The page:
Gettysburg College is a private Liberal Arts College in historic Gettysburg, Pennsylvania which enrolls about 2,600 students. It is a moderately selective institution, with a somewhat competitive acceptance rate of and a fairly high average SAT. 75% of incoming freshman were in the top ten percent of their high school class. With the support of financial aid grants and loans, students at Gettysburg pay an average net price of around $40,000, much less than the published sticker price.
Dickinson College is located in Carlisle, Pennsylvania and it enrolls just under 2,400 students. The acceptance rate at Dickinson is 45%, making it slightly less selective than Gettysburg College. More than 50% of incoming Dickinson freshman were in the top ten percent of their high school class, and their average SAT score was 1284, only a smidge lower than the Gettysburg average. Including generous financial aid awards, Dickinson students also pay an average net price of around $40,000.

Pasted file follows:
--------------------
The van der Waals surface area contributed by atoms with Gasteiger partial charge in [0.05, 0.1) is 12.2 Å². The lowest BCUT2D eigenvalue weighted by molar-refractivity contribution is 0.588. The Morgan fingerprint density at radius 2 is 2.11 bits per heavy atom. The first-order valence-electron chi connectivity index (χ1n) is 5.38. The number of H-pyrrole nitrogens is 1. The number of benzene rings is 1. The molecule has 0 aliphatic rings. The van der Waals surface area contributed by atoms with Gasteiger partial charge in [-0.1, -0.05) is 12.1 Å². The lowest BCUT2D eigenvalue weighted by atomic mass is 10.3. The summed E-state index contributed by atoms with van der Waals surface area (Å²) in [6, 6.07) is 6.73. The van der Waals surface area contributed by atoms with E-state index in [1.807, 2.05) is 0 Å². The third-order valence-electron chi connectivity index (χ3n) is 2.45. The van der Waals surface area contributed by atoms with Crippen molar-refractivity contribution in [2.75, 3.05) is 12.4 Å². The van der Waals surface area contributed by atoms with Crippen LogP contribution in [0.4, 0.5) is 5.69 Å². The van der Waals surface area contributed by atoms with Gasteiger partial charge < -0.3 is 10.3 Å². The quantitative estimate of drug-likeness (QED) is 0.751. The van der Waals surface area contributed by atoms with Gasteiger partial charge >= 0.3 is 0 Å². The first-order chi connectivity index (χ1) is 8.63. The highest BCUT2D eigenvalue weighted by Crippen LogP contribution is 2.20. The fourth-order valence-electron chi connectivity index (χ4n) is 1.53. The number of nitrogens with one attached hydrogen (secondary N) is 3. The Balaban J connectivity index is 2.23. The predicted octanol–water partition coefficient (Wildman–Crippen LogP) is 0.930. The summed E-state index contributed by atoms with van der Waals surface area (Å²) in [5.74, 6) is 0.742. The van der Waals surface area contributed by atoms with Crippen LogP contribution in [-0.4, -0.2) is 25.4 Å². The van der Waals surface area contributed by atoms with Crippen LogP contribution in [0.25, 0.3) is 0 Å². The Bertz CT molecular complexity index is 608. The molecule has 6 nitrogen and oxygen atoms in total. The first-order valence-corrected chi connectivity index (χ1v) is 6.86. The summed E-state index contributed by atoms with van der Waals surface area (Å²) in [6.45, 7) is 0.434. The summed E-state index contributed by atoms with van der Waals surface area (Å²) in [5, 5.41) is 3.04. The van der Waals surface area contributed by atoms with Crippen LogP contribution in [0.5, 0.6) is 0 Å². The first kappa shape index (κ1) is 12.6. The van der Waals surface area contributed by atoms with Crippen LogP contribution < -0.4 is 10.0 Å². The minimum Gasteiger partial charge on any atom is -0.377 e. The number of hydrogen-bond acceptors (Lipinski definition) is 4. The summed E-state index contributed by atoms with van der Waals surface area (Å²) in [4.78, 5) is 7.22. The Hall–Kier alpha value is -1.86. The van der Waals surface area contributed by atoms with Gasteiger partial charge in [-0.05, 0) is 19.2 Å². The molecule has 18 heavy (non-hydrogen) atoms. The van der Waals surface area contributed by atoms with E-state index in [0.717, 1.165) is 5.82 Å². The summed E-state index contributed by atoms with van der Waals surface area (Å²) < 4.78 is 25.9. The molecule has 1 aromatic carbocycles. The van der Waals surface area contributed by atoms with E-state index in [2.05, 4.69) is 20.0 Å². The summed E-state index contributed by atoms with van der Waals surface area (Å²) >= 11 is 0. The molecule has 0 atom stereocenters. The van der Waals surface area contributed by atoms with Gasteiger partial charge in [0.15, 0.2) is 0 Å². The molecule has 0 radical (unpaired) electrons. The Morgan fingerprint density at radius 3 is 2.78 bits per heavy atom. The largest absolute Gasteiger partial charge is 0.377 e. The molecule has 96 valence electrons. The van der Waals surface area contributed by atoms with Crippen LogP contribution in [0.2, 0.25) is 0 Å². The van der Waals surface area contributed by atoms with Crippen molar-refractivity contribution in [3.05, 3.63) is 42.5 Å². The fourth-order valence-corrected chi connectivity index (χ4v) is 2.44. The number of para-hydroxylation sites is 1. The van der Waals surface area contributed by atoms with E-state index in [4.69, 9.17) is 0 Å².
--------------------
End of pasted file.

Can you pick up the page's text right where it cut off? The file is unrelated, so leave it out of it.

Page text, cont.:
There are many similarities between these two schools that are only a 45 minute drive from each other, so we looked to actual students in our annual Liberal Arts Colleges Student survey to seek out the nitty gritty details about Gettysburg and Dickinson.
Besides the often-discussed (and controversial) SAT score, there isn’t much information out there that would help families distinguish between Dickinson College and Gettysburg academically. We turned to students, and have come up with quantifiable differences regarding workload and difficulty of these two colleges.